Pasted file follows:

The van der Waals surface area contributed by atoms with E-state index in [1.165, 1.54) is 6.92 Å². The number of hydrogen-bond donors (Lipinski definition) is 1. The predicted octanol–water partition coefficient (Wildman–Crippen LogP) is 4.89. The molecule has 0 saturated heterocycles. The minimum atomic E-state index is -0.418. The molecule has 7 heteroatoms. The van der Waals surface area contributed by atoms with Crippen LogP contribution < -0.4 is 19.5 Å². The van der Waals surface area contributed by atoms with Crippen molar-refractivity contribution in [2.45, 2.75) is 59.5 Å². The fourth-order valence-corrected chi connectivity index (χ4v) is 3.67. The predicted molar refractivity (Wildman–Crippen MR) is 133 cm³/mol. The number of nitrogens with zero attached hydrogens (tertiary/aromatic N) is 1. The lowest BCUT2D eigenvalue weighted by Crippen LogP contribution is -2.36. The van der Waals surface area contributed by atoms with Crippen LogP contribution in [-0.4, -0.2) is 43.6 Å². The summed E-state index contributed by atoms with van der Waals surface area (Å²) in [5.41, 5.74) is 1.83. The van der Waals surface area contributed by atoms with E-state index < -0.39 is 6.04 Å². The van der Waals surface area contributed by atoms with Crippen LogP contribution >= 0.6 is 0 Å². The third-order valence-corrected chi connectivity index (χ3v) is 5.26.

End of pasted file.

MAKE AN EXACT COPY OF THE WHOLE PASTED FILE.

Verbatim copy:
The van der Waals surface area contributed by atoms with E-state index in [1.165, 1.54) is 6.92 Å². The number of hydrogen-bond donors (Lipinski definition) is 1. The predicted octanol–water partition coefficient (Wildman–Crippen LogP) is 4.89. The molecule has 0 saturated heterocycles. The minimum atomic E-state index is -0.418. The molecule has 7 heteroatoms. The van der Waals surface area contributed by atoms with Crippen LogP contribution < -0.4 is 19.5 Å². The van der Waals surface area contributed by atoms with Crippen molar-refractivity contribution in [2.45, 2.75) is 59.5 Å². The fourth-order valence-corrected chi connectivity index (χ4v) is 3.67. The predicted molar refractivity (Wildman–Crippen MR) is 133 cm³/mol. The number of nitrogens with zero attached hydrogens (tertiary/aromatic N) is 1. The lowest BCUT2D eigenvalue weighted by Crippen LogP contribution is -2.36. The van der Waals surface area contributed by atoms with Crippen LogP contribution in [-0.4, -0.2) is 43.6 Å². The summed E-state index contributed by atoms with van der Waals surface area (Å²) in [5.41, 5.74) is 1.83. The van der Waals surface area contributed by atoms with E-state index < -0.39 is 6.04 Å². The van der Waals surface area contributed by atoms with Crippen LogP contribution >= 0.6 is 0 Å². The third-order valence-corrected chi connectivity index (χ3v) is 5.26.